In one blitz, conducted between October 1 to November 30, 2015, Ministry of Labour inspectors visited 967 construction projects and they ended up stopping work more than 200 times to force compliance with safety requirements having to do with the use of heavy equipment at those sites.

In all, during that two-month blitz, inspectors issued a total of 2,277 orders for violations of the Occupational Health and Safety Act (OHSA), including  268 stop-work orders for a specific piece of equipment, machine, device or process. They also issued 53 stop-work orders for violations of fall protection regulations and 27 for excavation violations. The good news is, as of March of this year, companies have complied with 95 per cent of all the orders issued during the blitz.

At the same time, Ministry inspectors also conducted a mine safety blitz, visiting 78 mining workplaces across Ontario, where they issued a total of 192 orders for OHS violations, including 16 stop-work orders for specific equipment violations, 23 orders for failure to follow the provincial modular training standard and required program guidelines and 153 orders for violations related to hazards involving equipment, protective barriers, safety precautions and ground conditions.

The good news is that employers have addressed 100 per cent of the orders issued during that safety blitz.

In all, they found problems when they inspected, and now, almost all of those problems have been fixed, which means more workplaces are safer for workers.

Toronto Scaffolding Collapse

Thursday, April 28th, 2016

ScaffoldingIn an incident that had the potential to be a major tragedy, seven people, one of them a baby, barely avoided suffering serious injuries on the afternoon of April 18, when scaffolding collapsed and fell into a pile of rubble on the street in Forest Hill, which is one of Toronto’s busiest neighbourhoods. The accident happened at about 2:30 p.m. at the site of a closed Chinese restaurant that is being demolished to make way for a new public transit stop along a new route.

Toronto Police, firefighters and paramedics arrived soon after the collapse and rescued the seven people, who were believed to have been trapped in the remains of the scaffolding. All seven were transported to local hospital with what were only described as “non-life-threatening injuries.”

Police note that one of those who suffered such a close call was an infant. According to police, it’s likely that the baby carriage likely saved the child’s life. Thankfully, the injuries he suffered were described as “quite minor” by police. All of the injured were either close to or inside the scaffolding at the time of the collapse, but it was not immediately known which of the injured were working on the demolition and which were pedestrians just passing by.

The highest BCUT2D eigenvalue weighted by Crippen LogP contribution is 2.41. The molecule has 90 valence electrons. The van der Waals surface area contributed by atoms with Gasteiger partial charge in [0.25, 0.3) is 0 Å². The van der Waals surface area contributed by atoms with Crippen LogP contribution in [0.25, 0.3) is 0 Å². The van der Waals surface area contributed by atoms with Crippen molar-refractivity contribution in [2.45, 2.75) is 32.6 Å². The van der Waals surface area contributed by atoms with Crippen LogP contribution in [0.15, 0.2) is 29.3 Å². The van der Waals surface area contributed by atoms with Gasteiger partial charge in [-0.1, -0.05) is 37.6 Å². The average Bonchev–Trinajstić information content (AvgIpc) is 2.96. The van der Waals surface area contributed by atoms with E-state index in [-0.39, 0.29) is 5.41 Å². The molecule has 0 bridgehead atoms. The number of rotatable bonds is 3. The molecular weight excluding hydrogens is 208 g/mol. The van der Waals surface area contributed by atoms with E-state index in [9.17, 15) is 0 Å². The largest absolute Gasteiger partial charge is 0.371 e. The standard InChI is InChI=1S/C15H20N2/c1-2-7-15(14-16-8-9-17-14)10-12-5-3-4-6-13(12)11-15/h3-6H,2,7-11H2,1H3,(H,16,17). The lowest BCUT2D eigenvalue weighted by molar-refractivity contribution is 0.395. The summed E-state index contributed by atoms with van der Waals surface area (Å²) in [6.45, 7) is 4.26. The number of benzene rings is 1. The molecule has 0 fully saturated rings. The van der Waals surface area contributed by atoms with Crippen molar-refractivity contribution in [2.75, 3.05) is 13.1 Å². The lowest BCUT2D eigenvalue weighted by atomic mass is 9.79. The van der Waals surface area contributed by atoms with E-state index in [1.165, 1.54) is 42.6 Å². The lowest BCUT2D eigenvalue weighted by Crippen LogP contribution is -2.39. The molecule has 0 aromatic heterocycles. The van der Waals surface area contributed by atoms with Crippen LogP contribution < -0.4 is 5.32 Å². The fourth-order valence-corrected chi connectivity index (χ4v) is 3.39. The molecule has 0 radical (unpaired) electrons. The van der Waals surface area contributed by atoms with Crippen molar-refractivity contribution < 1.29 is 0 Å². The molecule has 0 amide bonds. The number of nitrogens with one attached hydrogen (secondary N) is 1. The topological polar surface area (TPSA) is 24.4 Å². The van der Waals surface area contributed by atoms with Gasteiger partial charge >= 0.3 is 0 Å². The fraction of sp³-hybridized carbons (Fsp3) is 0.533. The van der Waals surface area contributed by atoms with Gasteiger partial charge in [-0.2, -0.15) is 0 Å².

After the collapse, investigators from the Toronto Police Department and the Ontario Ministry of Labour swarmed the surrounding neighbourhood to look for clues as to the causes and consequences of the accident. They continue to investigate.

Calgary Worker Knocked into Trench

Friday, April 22nd, 2016

TrenchOn Friday afternoon, April 15, a construction worker was rushed to hospital with possible life-threatening injuries at a worksite near the Coast Plaza Hotel in northeast Calgary, after he was struck by a piece of heavy equipment, causing him to fall into a trench.

Paramedics and rescue crews with the Calgary Fire Department responded to the job site after they received a 911 call at 1:20 p.m. The rescue personnel worked to shore up the trench before pulling the man out and transporting him to hospital.

According to witnesses, the man was apparently struck with the bucket of a track hoe that was located at the job site. Apparently, throughout the ordeal, the victim appeared to be conscious and was apparently moving but it was unclear exactly how badly he was hurt until he arrived at hospital. The man was not identified, but in their reports paramedics said he seemed to be in his 40s.

Alberta occupational health and safety officers were almost immediately called in to investigate and their investigation is ongoing, although no charges have been lain as yet.

Supervisor Pleads Guilty to OHS Violations

Wednesday, April 20th, 2016

constructionA supervisor at the construction site of Mississauga’s Sheridan Centre mall has pleaded guilty to violating health and safety regulations. As a result of that guilty plea, he has agreed to pay a $22,000 fine for an incident in which a steel collapse killed a worker,  33-year-old Christopher Crawford, a married father of three from Kitchener, on Jan. 13, 2014.